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Dynamic Replicator

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The 'Dynamic Replicator', when connected to a 'Particle Simulation' and a 'Replicator', will allow the spawned replicas to act like 'Active Rigid Bodies'. This can be useful for a number of cases, such as filling up a large container of objects, or really just anywhere that large numbers of dynamic items are required.


Creating a Dynamic Replicator is done by first creating a Particle Simulation of some sort. This can be using any of the various emitter types available. Next a Replicator will need to be created, this can be added in the Items list using the 'Add Items' function under the "Particles > Replicator" menu. Once added, the Particle Simulation should be designated as the 'Particle Source' in the 'Replicator' Items Properties panel, and the target 'Mesh Item' (or a 'Group' of Items, for variations) designated as the 'Prototype' option. Once defined, the Replicator item itself will need to be selected in the 'Items List' and then in the 'Dynamics' toolbox, tagged as a 'Active Rigid Body' by LMB+clicking the toolbox button of the same name. This action adds a 'Solver Item' (if not already present), and the 'Dynamic Replicator' item to the scene. Selecting the 'Dynamic Replicator' in the items list shows the following attributes in the 'Properties' viewport panel--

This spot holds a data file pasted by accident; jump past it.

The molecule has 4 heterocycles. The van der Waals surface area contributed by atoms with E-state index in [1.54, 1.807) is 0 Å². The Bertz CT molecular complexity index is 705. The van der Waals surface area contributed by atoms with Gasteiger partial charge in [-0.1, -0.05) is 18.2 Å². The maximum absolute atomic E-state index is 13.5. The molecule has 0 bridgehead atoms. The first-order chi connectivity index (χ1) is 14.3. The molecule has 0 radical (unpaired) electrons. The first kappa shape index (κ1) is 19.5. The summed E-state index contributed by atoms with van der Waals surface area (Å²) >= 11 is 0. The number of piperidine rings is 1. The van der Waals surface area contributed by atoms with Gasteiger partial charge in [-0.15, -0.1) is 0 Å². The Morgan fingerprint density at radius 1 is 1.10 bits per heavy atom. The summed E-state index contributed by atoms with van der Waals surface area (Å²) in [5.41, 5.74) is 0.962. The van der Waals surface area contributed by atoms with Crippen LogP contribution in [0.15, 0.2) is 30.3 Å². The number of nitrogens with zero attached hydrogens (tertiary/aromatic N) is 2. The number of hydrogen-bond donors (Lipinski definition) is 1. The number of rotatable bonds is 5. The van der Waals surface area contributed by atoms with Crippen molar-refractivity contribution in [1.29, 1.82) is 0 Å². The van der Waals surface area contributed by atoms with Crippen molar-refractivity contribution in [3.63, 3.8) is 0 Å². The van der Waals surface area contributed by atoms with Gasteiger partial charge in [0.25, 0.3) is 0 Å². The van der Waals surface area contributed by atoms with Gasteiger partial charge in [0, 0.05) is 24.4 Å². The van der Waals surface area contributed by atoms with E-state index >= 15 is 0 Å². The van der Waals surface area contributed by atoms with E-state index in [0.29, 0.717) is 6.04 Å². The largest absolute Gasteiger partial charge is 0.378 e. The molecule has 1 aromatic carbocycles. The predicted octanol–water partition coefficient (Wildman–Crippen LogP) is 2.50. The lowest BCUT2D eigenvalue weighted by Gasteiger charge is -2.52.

Ground PlaneName: This data field displays the current item name. Users may easily change it by LMB-clicking within the field and typing the new name.

Dynamic Replicator--

State: The 'State' option determines how the spawned dynamic items are evaluated for collisions. 'Dynamic' means that they will be treated like 'Active Rigid Bodies', with inter-object collisions as well as collisions between other dynamic items. 'Kinematic' means that they will be treated like 'Kinematic Rigid Bodies'', no inter-object collusions between elements within the same Replicator, but will collide with other dynamic objects in the scene, acting on them much like a 'Force' does.


Collision Shape: This setting defines the shape that will be used to calculate collision contacts between both replicated elements and other dynamic objects within the scene. Generally users will want to choose the simplest shape that produces satisfactory results. The default collision shape is set to 'Hull' which generally balances accuracy with calculation speed.
Box- A rectangular box defined by the bounding box of the geometry's maximum extents.
Sphere- A sphere that is sized to encompass all the geometry of the object.
Hull- The default collision option 'Hull' creates the smallest convex volume that encompasses all the points in this mesh. To visualize it, imagine the mesh enveloped in shrink-wrap. The 'Hull' collision type does not support holes or indentations in the object. While only approximating the items shape, it will provide very fast collision detection on complex shaped objects.
Mesh- Uses the actual mesh of the object for calculating collisions. For Subdivision Surfaces models, the actual frozen SubD cage is used. This option should be avoided on 'Dynamic' Rigid Bodies (it is OK for 'Static' and 'Kinematic'). When used otherwise performance, as well as simulation stability can suffer negatively.
Convex Decomposition- The 'Convex Decomposition' creates multiple Hulls (described above) and connects them together. This works to better approximate the actual shape of the geometry but can be costly to initially compute on complex shapes.